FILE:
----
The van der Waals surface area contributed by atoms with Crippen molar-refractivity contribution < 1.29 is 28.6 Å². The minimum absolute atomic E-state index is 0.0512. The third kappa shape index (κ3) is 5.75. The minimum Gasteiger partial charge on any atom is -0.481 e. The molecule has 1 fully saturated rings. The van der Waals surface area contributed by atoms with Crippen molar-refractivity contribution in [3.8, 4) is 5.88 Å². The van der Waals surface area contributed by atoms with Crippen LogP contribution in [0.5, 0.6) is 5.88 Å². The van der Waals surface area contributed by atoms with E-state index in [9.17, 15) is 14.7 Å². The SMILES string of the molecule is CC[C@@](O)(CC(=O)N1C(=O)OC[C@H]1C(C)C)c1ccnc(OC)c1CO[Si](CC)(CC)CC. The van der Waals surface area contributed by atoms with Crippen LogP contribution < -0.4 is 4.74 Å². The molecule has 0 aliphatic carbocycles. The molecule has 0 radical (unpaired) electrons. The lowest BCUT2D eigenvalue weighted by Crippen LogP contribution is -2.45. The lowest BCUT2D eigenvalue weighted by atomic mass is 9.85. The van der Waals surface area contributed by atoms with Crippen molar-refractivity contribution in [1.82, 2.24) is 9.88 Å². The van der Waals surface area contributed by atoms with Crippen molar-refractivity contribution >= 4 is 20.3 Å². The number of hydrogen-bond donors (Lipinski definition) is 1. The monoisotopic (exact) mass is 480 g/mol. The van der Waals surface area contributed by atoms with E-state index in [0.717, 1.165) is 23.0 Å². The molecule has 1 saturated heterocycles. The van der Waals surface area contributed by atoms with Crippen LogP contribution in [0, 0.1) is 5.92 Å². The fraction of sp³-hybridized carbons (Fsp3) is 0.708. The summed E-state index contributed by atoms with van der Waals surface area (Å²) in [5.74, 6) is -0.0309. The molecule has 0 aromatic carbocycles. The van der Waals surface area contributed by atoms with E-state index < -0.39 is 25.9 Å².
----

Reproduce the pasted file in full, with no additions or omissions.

The van der Waals surface area contributed by atoms with Crippen molar-refractivity contribution < 1.29 is 28.6 Å². The minimum absolute atomic E-state index is 0.0512. The third kappa shape index (κ3) is 5.75. The minimum Gasteiger partial charge on any atom is -0.481 e. The molecule has 1 fully saturated rings. The van der Waals surface area contributed by atoms with Crippen molar-refractivity contribution in [3.8, 4) is 5.88 Å². The van der Waals surface area contributed by atoms with Crippen LogP contribution in [0.5, 0.6) is 5.88 Å². The van der Waals surface area contributed by atoms with E-state index in [9.17, 15) is 14.7 Å². The SMILES string of the molecule is CC[C@@](O)(CC(=O)N1C(=O)OC[C@H]1C(C)C)c1ccnc(OC)c1CO[Si](CC)(CC)CC. The van der Waals surface area contributed by atoms with Crippen LogP contribution < -0.4 is 4.74 Å². The molecule has 0 aliphatic carbocycles. The molecule has 0 radical (unpaired) electrons. The lowest BCUT2D eigenvalue weighted by Crippen LogP contribution is -2.45. The lowest BCUT2D eigenvalue weighted by atomic mass is 9.85. The van der Waals surface area contributed by atoms with Crippen molar-refractivity contribution in [1.82, 2.24) is 9.88 Å². The van der Waals surface area contributed by atoms with Crippen molar-refractivity contribution >= 4 is 20.3 Å². The number of hydrogen-bond donors (Lipinski definition) is 1. The monoisotopic (exact) mass is 480 g/mol. The van der Waals surface area contributed by atoms with E-state index in [0.717, 1.165) is 23.0 Å². The molecule has 1 saturated heterocycles. The van der Waals surface area contributed by atoms with Crippen LogP contribution in [0, 0.1) is 5.92 Å². The fraction of sp³-hybridized carbons (Fsp3) is 0.708. The summed E-state index contributed by atoms with van der Waals surface area (Å²) in [5.74, 6) is -0.0309. The molecule has 0 aromatic carbocycles. The van der Waals surface area contributed by atoms with E-state index < -0.39 is 25.9 Å².